Stephen Casper's Monday opinion piece "Pre-emptive policy with Iraq destroys U.S. values," detailing the immorality of Washington's pre-emptive stance, is important to note. I hope people are reading such commentaries because God knows you will not find frank debate in mainstream media.
We are lucky to have a college newspaper that is interested in presenting opinions from all sides. There is no room for apathetic citizenry right now - if ever. From frat row to the superblock and President Bruinink's office to Facilities Management, you and I had better have a solid opinion on this little matter in Iraq.
Each one of us should be able to justify his or her individual position. No matter how much you relish or despise it, our tax-paid Tomahawk cruise missiles will soon fly through Iraqi city streets, resulting in resounding explosions of star-spangled "justice."
That's really icing on the cake to Iraqi Joe and Jane after 12 years of civilian-penalizing sanctions and nonstop bombardments in the no-fly zones. If you are interested in pre-emptive moral action, try asking your congressman or woman to propose pre-emptively lifting sanctions on Iraq. (Unless you feel morally justified in perpetuating what has essentially amounted to a decade of infanticide.)
Prosecute rapists, not cruisers
Given the University's current need to significantly pare its budget, it would do well to aim its fiscal knives at the University Police Department. If the department can repeatedly send both uniformed and plainclothes officers into men's restrooms to respond to complaints of "victims" whose only "injuries" are bruises to their neo-Puritan moral and/or aesthetic sensibilities, then it is seriously overstaffed.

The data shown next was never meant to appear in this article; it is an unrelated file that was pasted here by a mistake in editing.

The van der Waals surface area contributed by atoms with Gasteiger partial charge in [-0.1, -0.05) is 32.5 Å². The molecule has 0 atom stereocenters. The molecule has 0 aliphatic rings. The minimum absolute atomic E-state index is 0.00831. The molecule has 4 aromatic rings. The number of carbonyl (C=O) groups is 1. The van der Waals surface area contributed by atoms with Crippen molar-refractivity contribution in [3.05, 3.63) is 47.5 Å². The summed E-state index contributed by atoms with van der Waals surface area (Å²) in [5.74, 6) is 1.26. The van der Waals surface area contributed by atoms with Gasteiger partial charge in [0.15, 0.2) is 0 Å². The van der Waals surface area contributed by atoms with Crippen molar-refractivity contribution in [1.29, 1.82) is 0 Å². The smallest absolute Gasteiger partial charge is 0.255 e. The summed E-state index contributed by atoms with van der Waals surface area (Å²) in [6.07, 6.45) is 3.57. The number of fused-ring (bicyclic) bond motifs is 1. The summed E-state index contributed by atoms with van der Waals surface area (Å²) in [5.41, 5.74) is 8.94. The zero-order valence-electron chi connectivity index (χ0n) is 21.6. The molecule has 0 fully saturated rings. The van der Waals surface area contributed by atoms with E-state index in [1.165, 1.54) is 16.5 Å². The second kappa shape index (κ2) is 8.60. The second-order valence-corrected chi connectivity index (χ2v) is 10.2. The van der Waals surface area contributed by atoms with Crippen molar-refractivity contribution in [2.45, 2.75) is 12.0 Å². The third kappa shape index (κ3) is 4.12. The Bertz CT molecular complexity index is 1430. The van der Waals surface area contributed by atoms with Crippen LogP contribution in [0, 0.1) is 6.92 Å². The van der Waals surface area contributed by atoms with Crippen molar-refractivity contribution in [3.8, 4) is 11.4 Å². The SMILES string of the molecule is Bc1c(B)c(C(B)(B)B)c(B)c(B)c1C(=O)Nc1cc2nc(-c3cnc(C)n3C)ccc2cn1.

I am equally appalled that those who purport to advocate for the interests of gay men would adopt, as their sole strategy, efforts to advise restroom cruisers to just stop engaging in this "unsafe" behavior. Operating a motor vehicle and participating in contact sports are also inherently risky activities - would these "advocates" counsel gay men to refrain from driving or playing soccer?
Rather than browbeating gay men into stopping a pleasurable activity that harms no one's person or property, the University homosexual community should be engaging in efforts to eliminate the primary source of real risk to cruisers: the considerable emotional and financial trauma that results from arrest and prosecution for a victimless crime.
The only legitimately gay-supportive response to this ongoing problem is to pressure the University Police to refuse to respond to any complaint of sexually-related restroom activity that does not involve physical contact with an unwilling participant. University queers should also enlist the general homosexual community in a campaign that expends the same energy and zeal to repeal outmoded "indecent conduct" statutes and ordinances as the community displayed in fighting the state's sodomy law.
Finally, if there is truly a fear of potential "backlash" assaults on cruisers by homophobes (a phenomenon that is extraordinarily rare in restroom settings), then the preferred solution is a redoubling of anti-homophobia and anti-erotophobia education efforts - and vigorously punishing the assailants when such hate crimes do occur. Prosecute bashers and rapists, not cruisers.
UMN students have traveled to Florida colleges to collaborate with students on various projects.
When UMN students plan for a vacation, having trip cancellation travel insurance is a worthwhile commodity to check out.